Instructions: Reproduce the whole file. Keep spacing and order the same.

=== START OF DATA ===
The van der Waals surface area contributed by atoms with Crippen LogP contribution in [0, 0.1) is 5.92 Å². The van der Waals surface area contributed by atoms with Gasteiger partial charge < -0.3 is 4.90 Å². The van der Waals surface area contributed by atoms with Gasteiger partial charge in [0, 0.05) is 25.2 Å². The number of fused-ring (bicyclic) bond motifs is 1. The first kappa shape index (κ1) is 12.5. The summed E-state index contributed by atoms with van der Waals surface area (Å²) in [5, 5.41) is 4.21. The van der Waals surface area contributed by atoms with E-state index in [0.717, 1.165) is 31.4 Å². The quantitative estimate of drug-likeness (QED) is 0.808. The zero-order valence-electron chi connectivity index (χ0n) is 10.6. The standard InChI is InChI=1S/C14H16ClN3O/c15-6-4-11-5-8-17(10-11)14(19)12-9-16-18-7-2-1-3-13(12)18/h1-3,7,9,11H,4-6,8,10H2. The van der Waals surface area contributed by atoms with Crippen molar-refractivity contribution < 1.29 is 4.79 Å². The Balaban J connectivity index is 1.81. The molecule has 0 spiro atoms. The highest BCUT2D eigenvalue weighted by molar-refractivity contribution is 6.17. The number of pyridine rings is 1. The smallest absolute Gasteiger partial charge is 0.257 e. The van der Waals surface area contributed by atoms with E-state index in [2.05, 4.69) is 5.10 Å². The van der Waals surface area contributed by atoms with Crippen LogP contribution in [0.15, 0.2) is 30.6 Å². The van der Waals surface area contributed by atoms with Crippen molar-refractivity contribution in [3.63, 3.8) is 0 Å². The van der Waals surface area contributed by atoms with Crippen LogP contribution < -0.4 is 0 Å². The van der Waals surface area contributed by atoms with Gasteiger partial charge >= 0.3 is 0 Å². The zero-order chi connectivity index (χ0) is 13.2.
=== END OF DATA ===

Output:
The van der Waals surface area contributed by atoms with Crippen LogP contribution in [0, 0.1) is 5.92 Å². The van der Waals surface area contributed by atoms with Gasteiger partial charge < -0.3 is 4.90 Å². The van der Waals surface area contributed by atoms with Gasteiger partial charge in [0, 0.05) is 25.2 Å². The number of fused-ring (bicyclic) bond motifs is 1. The first kappa shape index (κ1) is 12.5. The summed E-state index contributed by atoms with van der Waals surface area (Å²) in [5, 5.41) is 4.21. The van der Waals surface area contributed by atoms with E-state index in [0.717, 1.165) is 31.4 Å². The quantitative estimate of drug-likeness (QED) is 0.808. The zero-order valence-electron chi connectivity index (χ0n) is 10.6. The standard InChI is InChI=1S/C14H16ClN3O/c15-6-4-11-5-8-17(10-11)14(19)12-9-16-18-7-2-1-3-13(12)18/h1-3,7,9,11H,4-6,8,10H2. The van der Waals surface area contributed by atoms with Crippen molar-refractivity contribution < 1.29 is 4.79 Å². The Balaban J connectivity index is 1.81. The molecule has 0 spiro atoms. The highest BCUT2D eigenvalue weighted by molar-refractivity contribution is 6.17. The number of pyridine rings is 1. The smallest absolute Gasteiger partial charge is 0.257 e. The van der Waals surface area contributed by atoms with E-state index in [2.05, 4.69) is 5.10 Å². The van der Waals surface area contributed by atoms with Crippen LogP contribution in [0.15, 0.2) is 30.6 Å². The van der Waals surface area contributed by atoms with Crippen molar-refractivity contribution in [3.63, 3.8) is 0 Å². The van der Waals surface area contributed by atoms with Crippen LogP contribution < -0.4 is 0 Å². The van der Waals surface area contributed by atoms with Gasteiger partial charge >= 0.3 is 0 Å². The zero-order chi connectivity index (χ0) is 13.2.